“Country” can be interpreted to mean the people or the economy. Either way, the answer to the question is an emphatic “Yes!”

Will the Tax Cuts and Jobs Act benefit the people? The nonpartisan Tax Policy Center says 90 percent of middle-class taxpayers will get a tax cut in 2018.

Aren’t these tax cuts temporary? The individual tax cuts technically expire after eight years, but even those cuts considered “permanent” are not set in stone. Congress can change the tax code at any time, and does. Senator Chuck Schumer’s claim -- drawn from Tax Policy Center data -- that 83 percent of the benefits will go to the top 1 percent in 2027 is based on Congress leaving the tax code alone, which has never happened. In 2018, the center calculates 21 percent of the benefits from the tax overhaul will go to the top 1 percent, a group that currently pays 38 percent of all federal income taxes.

What about lower-income earners? Many of them pay no federal income taxes due in part to the earned income tax and child tax credits. Doubling the child tax credit and raising the refundable amount to $1,400 will especially benefit low-income earners.

Will the tax overhaul benefit the economy? There are enough economists speculating about the potential effects of the new law to fill the TD Garden. Economists, like stock market analysts and weather people, are much better explaining what happened after it’s over.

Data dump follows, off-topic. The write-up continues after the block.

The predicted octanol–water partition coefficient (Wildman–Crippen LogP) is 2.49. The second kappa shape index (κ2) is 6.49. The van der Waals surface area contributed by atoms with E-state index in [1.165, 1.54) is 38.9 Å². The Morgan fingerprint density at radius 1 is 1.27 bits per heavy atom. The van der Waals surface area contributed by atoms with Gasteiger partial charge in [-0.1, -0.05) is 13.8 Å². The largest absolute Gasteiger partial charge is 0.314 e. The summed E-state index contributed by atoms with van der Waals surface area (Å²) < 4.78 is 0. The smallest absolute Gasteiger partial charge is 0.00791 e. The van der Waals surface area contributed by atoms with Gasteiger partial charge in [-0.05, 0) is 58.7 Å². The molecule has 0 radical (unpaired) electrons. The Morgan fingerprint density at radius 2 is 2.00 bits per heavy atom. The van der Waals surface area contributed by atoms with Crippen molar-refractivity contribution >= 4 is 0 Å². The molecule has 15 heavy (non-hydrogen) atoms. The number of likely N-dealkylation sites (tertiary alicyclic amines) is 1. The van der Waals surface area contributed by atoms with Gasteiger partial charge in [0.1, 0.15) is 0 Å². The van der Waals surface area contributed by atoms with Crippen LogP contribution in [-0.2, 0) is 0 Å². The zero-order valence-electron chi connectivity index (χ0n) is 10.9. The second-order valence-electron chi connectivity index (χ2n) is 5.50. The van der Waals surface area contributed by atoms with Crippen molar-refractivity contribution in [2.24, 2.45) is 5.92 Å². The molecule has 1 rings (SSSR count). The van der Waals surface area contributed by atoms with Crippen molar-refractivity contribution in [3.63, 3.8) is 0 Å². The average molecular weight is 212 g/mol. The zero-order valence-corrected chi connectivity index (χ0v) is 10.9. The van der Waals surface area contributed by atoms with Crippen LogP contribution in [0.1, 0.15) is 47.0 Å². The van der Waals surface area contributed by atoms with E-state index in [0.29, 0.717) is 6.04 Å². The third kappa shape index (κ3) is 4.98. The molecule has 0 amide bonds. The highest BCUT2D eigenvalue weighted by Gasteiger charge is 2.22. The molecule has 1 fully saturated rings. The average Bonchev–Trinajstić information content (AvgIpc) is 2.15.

The cut in the corporate rate to 21 percent and the ability of corporations to repatriate earnings stowed in foreign bank accounts at reduced tax rates will undoubtedly encourage expanded investment in the United States.

Tax overhaul or not, however, the economy is fundamentally driven by demand. Some of that demand will increase by putting more cash in people’s pockets. Some of it will move to companies that start up or expand operations in the United States because the legislation is helping level the international playing field.

Naysayers emphasize how little the law’s positive impact might be. Like their moms must have told them: “If you can’t say something nice, then minimalize the good news.”

Tuesday, January 2, 2018

Representative Elizabeth Poirier Appointed to Elder Malnutrition Prevention Commission

House Minority Leader Bradley H. Jones, Jr. (R-North Reading) is pleased to announce that he has appointed Representative Elizabeth Poirier (R-North Attleborough) to serve as a member of the newly-created special commission on malnutrition prevention among older adults.